This post drew its inspiration from a great blog post written by Tony Hansen, which I urge all readers to read here.
The Australian Superannuation Co-Contribution Scheme (CCS) was introduced in 2004. For each of the years from 2004 to 2011, a low income earner paying $1000 into his/her superannuation fund would have received into their super another $1500 tax free from the CCS. In 2012, the CCS would have paid $1000. In 2013 and 2014, and for future years (assuming no changes), the CCS payment is $500 for every $1000 of after tax contribution.
A low income earner who made use of this opportunity from its inception in 2004 right up until 2014 would have received a total of $12,500 superannuation co-contributions from the CCS for an outlay of $10,000 over this ten year period. Assuming a relatively modest 8% yearly returns, a sum in excess of $32,000 would have resulted from this exercise. The only investment "skill" required is the effort of saving the equivalent of $19.20 per week from after tax pay. Bearing in mind the low income tax rebate available to low income earners every year, the actual saving required drops to a mere $11.50 per week.
In advertisement lingo: "Receive $32,000 in 10 years by paying less than $20 per week."
There are very few investment opportunities, in fact none that I could find, available to the general public which provides such fabulous returns for virtually zero risk and miniscule effort over such an extended period of time. The mystery to me is why so very few take advantage of it. One logical inference is that for many people, saving $20 per week is just too difficult. Another logical inference is that our education system and financial system have not been doing a good job of lifting standards of financial literacy amongst Australians.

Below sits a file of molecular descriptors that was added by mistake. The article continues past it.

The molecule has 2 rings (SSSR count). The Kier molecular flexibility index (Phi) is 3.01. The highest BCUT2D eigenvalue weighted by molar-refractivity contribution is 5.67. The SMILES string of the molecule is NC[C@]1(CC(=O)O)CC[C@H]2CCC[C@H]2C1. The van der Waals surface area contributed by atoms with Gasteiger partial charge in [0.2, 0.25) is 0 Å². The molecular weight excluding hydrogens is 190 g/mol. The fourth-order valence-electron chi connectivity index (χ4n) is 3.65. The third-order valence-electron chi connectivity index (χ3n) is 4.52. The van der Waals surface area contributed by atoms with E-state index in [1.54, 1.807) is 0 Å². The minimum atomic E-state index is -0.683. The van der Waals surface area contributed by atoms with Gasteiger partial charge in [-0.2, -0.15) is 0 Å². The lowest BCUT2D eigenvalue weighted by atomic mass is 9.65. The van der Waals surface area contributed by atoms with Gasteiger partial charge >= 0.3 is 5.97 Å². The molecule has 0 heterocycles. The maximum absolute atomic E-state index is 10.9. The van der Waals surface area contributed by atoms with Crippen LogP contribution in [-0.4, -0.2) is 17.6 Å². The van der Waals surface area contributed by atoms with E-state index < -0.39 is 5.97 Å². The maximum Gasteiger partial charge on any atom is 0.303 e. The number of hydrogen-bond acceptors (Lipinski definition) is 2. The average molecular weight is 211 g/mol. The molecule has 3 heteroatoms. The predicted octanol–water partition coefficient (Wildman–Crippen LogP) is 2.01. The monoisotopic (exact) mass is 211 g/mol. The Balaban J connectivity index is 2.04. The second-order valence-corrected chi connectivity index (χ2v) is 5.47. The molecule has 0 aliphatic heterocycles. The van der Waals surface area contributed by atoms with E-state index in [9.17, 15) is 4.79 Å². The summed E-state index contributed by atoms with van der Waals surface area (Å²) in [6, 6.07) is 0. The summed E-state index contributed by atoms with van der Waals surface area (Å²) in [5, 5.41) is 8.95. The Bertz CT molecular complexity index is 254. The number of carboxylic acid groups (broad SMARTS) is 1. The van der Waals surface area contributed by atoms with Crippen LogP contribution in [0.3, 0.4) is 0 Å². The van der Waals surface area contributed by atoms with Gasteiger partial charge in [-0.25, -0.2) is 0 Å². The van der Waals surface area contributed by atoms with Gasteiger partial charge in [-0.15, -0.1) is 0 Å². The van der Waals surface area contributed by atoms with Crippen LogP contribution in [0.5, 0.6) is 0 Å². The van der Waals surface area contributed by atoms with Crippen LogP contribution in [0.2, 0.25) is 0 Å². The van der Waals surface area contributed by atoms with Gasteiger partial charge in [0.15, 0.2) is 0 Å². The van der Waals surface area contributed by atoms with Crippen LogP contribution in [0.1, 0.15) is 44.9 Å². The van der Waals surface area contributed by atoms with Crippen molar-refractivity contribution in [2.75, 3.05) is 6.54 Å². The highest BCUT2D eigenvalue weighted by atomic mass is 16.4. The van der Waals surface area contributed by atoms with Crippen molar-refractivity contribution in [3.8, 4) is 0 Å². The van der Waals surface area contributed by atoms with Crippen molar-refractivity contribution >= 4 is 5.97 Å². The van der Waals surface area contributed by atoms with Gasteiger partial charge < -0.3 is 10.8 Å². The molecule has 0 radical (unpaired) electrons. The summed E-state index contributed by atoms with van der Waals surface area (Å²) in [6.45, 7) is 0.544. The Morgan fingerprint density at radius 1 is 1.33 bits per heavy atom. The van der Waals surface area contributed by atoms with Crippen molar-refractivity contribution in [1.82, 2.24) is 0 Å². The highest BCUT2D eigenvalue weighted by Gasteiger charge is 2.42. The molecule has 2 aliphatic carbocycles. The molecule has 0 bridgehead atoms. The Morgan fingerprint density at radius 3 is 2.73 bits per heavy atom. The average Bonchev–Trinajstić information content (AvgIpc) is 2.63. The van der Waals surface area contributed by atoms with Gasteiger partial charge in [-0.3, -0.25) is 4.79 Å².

The good news is that it is not too late to act now (ala Demtel and TV infomercials). A low income earner saving $20 after tax per week into his/her superannuation for the next 10 years, assuming 8% per annum returns (quite achievable with a low cost index fund), would have accrued a total of nearly $22,000.00. Yes, the money is locked away for a long time, and yes, the laws governing superannuation is quite likely to change in the future. On the other hand, to carry the cheesy advertising angle a bit further, what have you got to "lose", other than one less $20 note in your wallet every week? If the CCS is removed 5 years from now, there is no loss to the saver, who can just redirect his/her savings elsewhere.
For young people just starting out working, perhaps in low paying apprentice jobs, it will be difficult to find a more rewarding alternative to the CCS. Consider the fact that a 18 year old out of high school, working as a low paying apprentice, by saving $20 per week, would have accumulated an extra $22,000 in their superannuation account before they turn 30, on top of any employer contributed superannuation.
Whether one is low-income, mid-income or high-income, I hope that this post delivers the message clearly: how you play the cards you have been dealt in life is equally important, if not more important, than the cards you have to start off with.
Disclaimer: Opinion of a General Nature Only, containing facts that may be wrong or outdated. Definitely not financial advice of any kind.